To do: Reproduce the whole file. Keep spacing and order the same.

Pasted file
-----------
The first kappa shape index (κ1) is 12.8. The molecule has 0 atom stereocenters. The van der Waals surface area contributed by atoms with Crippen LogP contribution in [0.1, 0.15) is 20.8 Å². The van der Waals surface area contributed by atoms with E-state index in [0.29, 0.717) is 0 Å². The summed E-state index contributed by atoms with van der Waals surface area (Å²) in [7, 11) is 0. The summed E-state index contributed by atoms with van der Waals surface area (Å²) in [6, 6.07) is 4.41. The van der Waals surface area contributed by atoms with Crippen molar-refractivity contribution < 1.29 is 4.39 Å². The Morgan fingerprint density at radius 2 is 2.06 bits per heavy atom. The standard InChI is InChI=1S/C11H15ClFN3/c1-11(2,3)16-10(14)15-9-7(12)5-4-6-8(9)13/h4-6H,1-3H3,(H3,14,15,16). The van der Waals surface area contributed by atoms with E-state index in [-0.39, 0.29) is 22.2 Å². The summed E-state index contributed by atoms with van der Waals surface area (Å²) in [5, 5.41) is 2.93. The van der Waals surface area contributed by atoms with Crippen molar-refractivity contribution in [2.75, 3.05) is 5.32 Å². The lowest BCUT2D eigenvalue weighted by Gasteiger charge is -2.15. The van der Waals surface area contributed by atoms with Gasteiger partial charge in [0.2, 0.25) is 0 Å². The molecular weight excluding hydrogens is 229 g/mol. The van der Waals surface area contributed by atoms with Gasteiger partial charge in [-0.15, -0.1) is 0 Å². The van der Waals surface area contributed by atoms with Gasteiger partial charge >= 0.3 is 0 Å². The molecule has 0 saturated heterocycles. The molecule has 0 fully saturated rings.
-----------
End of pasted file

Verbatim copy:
The first kappa shape index (κ1) is 12.8. The molecule has 0 atom stereocenters. The van der Waals surface area contributed by atoms with Crippen LogP contribution in [0.1, 0.15) is 20.8 Å². The van der Waals surface area contributed by atoms with E-state index in [0.29, 0.717) is 0 Å². The summed E-state index contributed by atoms with van der Waals surface area (Å²) in [7, 11) is 0. The summed E-state index contributed by atoms with van der Waals surface area (Å²) in [6, 6.07) is 4.41. The van der Waals surface area contributed by atoms with Crippen molar-refractivity contribution < 1.29 is 4.39 Å². The Morgan fingerprint density at radius 2 is 2.06 bits per heavy atom. The standard InChI is InChI=1S/C11H15ClFN3/c1-11(2,3)16-10(14)15-9-7(12)5-4-6-8(9)13/h4-6H,1-3H3,(H3,14,15,16). The van der Waals surface area contributed by atoms with E-state index in [-0.39, 0.29) is 22.2 Å². The summed E-state index contributed by atoms with van der Waals surface area (Å²) in [5, 5.41) is 2.93. The van der Waals surface area contributed by atoms with Crippen molar-refractivity contribution in [2.75, 3.05) is 5.32 Å². The lowest BCUT2D eigenvalue weighted by Gasteiger charge is -2.15. The van der Waals surface area contributed by atoms with Gasteiger partial charge in [0.2, 0.25) is 0 Å². The molecular weight excluding hydrogens is 229 g/mol. The van der Waals surface area contributed by atoms with Gasteiger partial charge in [-0.15, -0.1) is 0 Å². The van der Waals surface area contributed by atoms with Gasteiger partial charge >= 0.3 is 0 Å². The molecule has 0 saturated heterocycles. The molecule has 0 fully saturated rings.